In order to bring these results within the power of symbolical calculation, I then express them in the form of the General Equations of the Electromagnetic Field. These equations express–

- (A) The relation between electric displacement, true conduction, and the total current, compounded of both.

- (B) The relation between the lines of magnetic force and the inductive coefficients of a circuit, as already deduced from the laws of induction.

- (C) The relation between the strength of a current and its magnetic effects, according to the electromagnetic system of measurement.

- (D) The value of the electromotive force in a body, as arising from the motion of the body in the field, the alteration of the field itself, and the variation of electric potential from one part of the field to another.

- (E) The relation between electric displacement, and the electromotive force which produces it.

- (F) The relation between an electric current, and the electromotive force which produces it.

- (G) The relation between the amount of free electricity at any point, and the electric displacements in the neighbourhood.

- (H) The relation between the increase or diminution of free electricity and the electric currents in the neighbourhood.

There are twenty of these equations in all, involving twenty variable quantities

(19) I then express in terms of these quantities the intrinsic energy of the Electromagnetic Field as depending partly on its magnetic and partly on its electric polarization at every point.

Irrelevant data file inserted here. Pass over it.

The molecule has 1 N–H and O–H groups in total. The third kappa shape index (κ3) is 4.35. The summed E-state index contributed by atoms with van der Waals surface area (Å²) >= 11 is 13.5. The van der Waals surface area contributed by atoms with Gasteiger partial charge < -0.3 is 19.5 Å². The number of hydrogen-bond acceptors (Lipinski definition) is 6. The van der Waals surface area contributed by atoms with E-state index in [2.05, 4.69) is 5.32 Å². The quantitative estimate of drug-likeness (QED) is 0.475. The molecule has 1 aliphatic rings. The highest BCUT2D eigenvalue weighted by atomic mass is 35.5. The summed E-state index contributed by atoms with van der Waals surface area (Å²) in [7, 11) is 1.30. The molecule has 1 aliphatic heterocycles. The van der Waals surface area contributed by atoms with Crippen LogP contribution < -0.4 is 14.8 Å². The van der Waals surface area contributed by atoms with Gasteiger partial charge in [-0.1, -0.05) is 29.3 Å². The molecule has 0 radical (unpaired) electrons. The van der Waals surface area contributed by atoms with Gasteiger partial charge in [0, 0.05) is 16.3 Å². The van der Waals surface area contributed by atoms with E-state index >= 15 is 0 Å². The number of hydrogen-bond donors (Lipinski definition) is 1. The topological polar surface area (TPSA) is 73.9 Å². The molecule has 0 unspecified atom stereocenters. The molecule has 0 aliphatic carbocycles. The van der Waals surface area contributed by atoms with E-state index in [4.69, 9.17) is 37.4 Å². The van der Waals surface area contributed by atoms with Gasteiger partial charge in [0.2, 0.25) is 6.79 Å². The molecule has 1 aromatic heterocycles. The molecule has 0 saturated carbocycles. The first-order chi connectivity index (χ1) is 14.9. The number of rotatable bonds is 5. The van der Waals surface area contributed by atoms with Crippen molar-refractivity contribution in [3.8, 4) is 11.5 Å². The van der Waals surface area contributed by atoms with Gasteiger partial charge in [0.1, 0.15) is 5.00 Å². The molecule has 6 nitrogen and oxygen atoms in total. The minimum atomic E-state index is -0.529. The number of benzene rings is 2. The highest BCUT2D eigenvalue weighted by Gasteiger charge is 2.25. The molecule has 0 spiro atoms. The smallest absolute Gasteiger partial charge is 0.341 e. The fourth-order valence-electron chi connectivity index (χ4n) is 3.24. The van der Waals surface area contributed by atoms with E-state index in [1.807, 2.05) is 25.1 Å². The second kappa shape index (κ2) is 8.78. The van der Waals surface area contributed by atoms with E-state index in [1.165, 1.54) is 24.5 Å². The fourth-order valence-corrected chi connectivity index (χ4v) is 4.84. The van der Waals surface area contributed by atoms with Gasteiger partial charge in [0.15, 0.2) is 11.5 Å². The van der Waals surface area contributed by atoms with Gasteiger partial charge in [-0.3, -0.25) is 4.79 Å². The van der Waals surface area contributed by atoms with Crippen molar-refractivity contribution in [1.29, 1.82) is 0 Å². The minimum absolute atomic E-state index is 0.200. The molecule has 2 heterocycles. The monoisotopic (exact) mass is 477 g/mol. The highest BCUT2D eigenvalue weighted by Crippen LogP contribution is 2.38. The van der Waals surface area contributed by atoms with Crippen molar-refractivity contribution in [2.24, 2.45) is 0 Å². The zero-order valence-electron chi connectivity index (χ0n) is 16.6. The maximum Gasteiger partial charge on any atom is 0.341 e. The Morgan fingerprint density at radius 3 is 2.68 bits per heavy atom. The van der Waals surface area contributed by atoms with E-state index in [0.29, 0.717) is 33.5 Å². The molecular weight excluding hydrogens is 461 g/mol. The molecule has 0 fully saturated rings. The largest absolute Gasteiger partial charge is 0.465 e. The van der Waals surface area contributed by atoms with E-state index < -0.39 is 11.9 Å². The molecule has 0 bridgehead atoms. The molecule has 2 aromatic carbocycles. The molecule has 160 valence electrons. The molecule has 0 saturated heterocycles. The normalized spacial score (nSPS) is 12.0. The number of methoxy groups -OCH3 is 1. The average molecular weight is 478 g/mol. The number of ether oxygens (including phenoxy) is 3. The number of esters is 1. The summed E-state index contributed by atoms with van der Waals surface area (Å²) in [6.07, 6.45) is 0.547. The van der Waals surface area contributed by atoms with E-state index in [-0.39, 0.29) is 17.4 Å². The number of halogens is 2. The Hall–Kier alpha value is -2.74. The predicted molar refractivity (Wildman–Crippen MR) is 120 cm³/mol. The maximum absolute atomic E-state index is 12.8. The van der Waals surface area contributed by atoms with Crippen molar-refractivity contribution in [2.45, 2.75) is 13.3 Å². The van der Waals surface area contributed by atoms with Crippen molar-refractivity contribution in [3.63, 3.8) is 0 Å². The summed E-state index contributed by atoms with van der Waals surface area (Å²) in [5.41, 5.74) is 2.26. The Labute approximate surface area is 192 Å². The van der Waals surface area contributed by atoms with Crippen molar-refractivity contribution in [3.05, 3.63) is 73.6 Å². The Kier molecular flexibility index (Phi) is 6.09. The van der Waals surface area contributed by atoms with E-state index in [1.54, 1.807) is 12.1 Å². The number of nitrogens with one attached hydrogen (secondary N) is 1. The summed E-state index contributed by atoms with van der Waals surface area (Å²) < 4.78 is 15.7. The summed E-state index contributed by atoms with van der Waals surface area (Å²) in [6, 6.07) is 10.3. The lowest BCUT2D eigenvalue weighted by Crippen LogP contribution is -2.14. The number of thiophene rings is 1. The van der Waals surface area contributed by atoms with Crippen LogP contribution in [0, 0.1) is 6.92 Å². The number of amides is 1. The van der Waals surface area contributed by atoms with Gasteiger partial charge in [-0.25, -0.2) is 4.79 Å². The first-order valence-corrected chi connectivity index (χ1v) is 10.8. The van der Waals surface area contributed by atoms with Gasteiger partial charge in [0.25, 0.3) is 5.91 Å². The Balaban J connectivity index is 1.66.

From this I determine the mechanical force acting, 1st, on a moveable conductor carrying an electric current; 2ndly, on a magnetic pole; 3rdly, on an electrified body.

The last result, namely, the mechanical force acting on an electrified body, gives rise to an independent method of electrical measurement founded on its electrostatic effects. The relation between the units employed in the two methods is shown to depend on what I have called the "electric elasticity" of the medium, and to be a velocity, which has been experimentally determined by MM. Weber an Kohlrausch.

I then show how to calculate the electrostatic capacity of a condenser, and the specific inductive capacity of a dielectric.

The case of a condenser composed of parallel layers of substances of different electric resistances and inductive capacities is next examined, and it is shown that the phenomenon called electric absorption will generally occur, that is, the condenser, when suddenly discharged, will after a short time show signs of a *residual* charge.

(20) The general equations are next applied to the case of a magnetic disturbance propagated through a non-conductive field, and it is shown that the only disturbances which can be so propagated are those which are transverse to the direction of propagation, and that the velocity of propagation is the velocity *v*, found from experiments such